Home > Family Court, gay, Lesbian > The Age – "’Family Court is for gays, too’" by Misha Schubert

The Age – "’Family Court is for gays, too’" by Misha Schubert

ONE of the country’s most senior former judges has advocated giving gay couples access to the Family Court to settle property disputes after a break-up — a move that faces stiff resistance from the conservative Christian lobby.

On the eve of moves to end discrimination against gay couples across a range of federal laws, former Family Court chief justice Alastair Nicholson has written to federal Attorney-General Robert McClelland to urge a further shift in family law.

The reform would give gay couples access to the cheaper specialist court and its mediators — instead of being forced to spend tens of thousands of dollars to resolve disputes in the Supreme Court.

Under current laws, de facto heterosexual couples are also denied access to the Family Court. In the letter, obtained by The Age, Professor Nicholson argues the reform would ensure more cases are settled at mediation without trial.

“To force same-sex couples to continue to rely on State Supreme Courts, which are often more expensive and whose personnel have less experience in family law matters, would be a continuing breach of the human rights of lesbians and gay men and their families,” he wrote.

Professor Nicholson also urges the Federal Government to give automatic recognition to gay couples listed on state relationships registers. He says they are different from de facto heterosexual couples, because the partners have taken a decision to formalise the relationship.

In practical terms, such a move would also cut the amount of paperwork gay couples need to provide to federal agencies to prove their relationship was genuine.

Australian Coalition for Equality spokesman Rodney Croome backed the move, arguing the specialist family court should be open to all couples.

“State Supreme Courts are not set up to handle these matters, and many same-sex partners forced to resolve their disputes in this way find it cumbersome, time-consuming and very expensive,” he said.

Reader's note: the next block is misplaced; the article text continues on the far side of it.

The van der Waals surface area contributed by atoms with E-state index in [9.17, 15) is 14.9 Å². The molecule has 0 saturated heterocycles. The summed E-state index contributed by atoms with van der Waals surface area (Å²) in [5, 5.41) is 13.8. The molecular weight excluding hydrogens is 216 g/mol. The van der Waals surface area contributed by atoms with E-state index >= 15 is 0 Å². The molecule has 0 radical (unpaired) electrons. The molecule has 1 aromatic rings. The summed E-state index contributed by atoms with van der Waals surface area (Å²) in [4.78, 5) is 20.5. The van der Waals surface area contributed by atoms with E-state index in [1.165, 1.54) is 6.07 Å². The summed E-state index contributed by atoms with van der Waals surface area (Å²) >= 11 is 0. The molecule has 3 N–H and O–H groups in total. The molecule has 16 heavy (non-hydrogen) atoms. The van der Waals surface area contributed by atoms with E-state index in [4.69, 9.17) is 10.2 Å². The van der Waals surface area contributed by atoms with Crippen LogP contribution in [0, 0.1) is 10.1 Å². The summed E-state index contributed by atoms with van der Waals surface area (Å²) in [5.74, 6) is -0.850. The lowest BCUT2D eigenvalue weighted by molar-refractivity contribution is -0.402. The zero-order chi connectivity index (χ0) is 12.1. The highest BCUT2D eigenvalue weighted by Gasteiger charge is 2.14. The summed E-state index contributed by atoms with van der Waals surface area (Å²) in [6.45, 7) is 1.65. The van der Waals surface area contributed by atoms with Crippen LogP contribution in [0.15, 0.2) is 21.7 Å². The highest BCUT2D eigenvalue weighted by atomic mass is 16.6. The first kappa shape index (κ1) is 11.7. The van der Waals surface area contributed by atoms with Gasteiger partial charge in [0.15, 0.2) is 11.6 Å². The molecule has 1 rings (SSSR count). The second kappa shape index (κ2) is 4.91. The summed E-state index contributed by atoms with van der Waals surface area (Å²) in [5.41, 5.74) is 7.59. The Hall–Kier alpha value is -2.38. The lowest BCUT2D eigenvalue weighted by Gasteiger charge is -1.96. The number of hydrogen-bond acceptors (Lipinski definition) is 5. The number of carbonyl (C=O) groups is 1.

But Australian Christian Lobby chief Jim Wallace said he had strong concerns about giving Family Court access to gay couples without children because it undermined the traditional model of family. But he said there was a case for gay couples with children to have access to the specialist court to ensure the best interests of the child were protected.

“The expertise for dealing with children in family break-ups lies with practitioners in the Family Court and we wouldn’t want to disadvantage children,” he said. “(But to give access in childless cases) would be the wrong signal because we believe we need to hold up the traditional model of family.

“It just removes a nuance of the fact that family is mother, father and children.

“We would want to preserve that definition in all law as much as possible.”

Gary Singer, the deputy Lord Mayor of Melbourne who is in the midst of a high-profile court battle after a break-up with his gay partner, said the reforms were urgent to protect privacy and end inequality for both gay and de facto couples. His case became public because Supreme Court documents are not covered by the same privacy protections as Family Court cases.

“One of the problems with being under state law is that your file is open to the public so anyone can access your file and read the affidavits and material in your file,” he said. “When people break up, they say nasty things about each other — that exposure doesn’t happen to other people.”
KEY POINTS
Gay couples should be able to settle property disputes in the Family Court.
Forcing gays to use the Supreme Court is costly and compromises their privacy.

[Link: Original Article]

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Categories: Family Court, gay, Lesbian
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